with his own understanding. Though the Small Catechism devotes approximately
the same amount of space to each of the explanations of the three articles of
the Apostles’ Creed, in the Large Catechism Luther devotes more space to
explain the Third Article than he does to the explanations of the First and
Second articles combined.

According to Luther, two things need to be understood
about the word, “Holy” as it applies to the Holy Spirit. First, that only God’s
Spirit is considered holy. Second, that in being holy, the Holy Spirit carries
out the work of sanctifying; that is, making other things holy. And “holy”
does not merely mean pure and clean, although that’s certainly one of the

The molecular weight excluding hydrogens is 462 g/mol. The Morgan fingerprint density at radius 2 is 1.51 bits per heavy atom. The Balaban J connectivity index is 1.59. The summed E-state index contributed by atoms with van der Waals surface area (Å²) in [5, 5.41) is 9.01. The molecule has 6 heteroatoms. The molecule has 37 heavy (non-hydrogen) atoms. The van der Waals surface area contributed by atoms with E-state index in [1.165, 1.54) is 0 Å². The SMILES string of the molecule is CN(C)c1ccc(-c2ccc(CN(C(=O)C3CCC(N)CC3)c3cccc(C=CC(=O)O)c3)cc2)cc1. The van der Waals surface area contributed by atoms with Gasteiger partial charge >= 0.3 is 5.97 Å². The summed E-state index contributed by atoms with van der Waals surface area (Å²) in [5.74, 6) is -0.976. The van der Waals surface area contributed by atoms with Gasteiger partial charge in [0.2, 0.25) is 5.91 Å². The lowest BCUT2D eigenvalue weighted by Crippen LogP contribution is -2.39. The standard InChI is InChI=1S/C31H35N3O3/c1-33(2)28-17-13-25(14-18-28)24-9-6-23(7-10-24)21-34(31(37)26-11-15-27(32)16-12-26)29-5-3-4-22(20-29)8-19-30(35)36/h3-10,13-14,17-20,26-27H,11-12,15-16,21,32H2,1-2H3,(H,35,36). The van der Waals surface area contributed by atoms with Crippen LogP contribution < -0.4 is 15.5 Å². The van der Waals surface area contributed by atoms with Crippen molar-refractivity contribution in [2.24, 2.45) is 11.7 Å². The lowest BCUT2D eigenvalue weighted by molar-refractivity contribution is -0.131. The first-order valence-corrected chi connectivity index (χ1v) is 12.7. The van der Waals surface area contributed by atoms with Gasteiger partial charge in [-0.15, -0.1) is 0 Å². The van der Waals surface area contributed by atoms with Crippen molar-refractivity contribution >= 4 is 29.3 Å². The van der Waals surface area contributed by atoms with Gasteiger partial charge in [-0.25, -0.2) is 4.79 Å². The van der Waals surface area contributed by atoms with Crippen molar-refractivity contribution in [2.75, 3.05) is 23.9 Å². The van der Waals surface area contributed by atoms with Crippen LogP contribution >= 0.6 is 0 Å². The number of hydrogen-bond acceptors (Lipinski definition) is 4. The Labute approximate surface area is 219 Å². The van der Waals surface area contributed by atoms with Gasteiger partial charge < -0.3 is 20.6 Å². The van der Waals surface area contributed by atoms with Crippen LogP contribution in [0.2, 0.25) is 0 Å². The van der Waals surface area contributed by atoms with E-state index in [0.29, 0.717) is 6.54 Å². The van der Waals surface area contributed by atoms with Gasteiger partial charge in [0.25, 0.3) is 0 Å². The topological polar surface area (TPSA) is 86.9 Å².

important aspects and outcomes of the Holy Spirit’s work. More broadly, our
holiness is a “setting apart,” a removal from the ordinary and the receiving of
a unique status.

We receive this status—this sanctification which gives
and sustains our Christian faith—not by God the Father speaking to us from a
cloud or burning bush, not by God the Son calling us from our nets along the
seashore or from a tax booth. Rather, our sanctification begins and continues
in that entity which is the work of the Holy Spirit, that which we confess in
this Third Article: within the holy Christian church, the communion of saints.

It is in that holy Christian church that we find those
things the Spirit gives to provide us the forgiveness of sins—the Gospel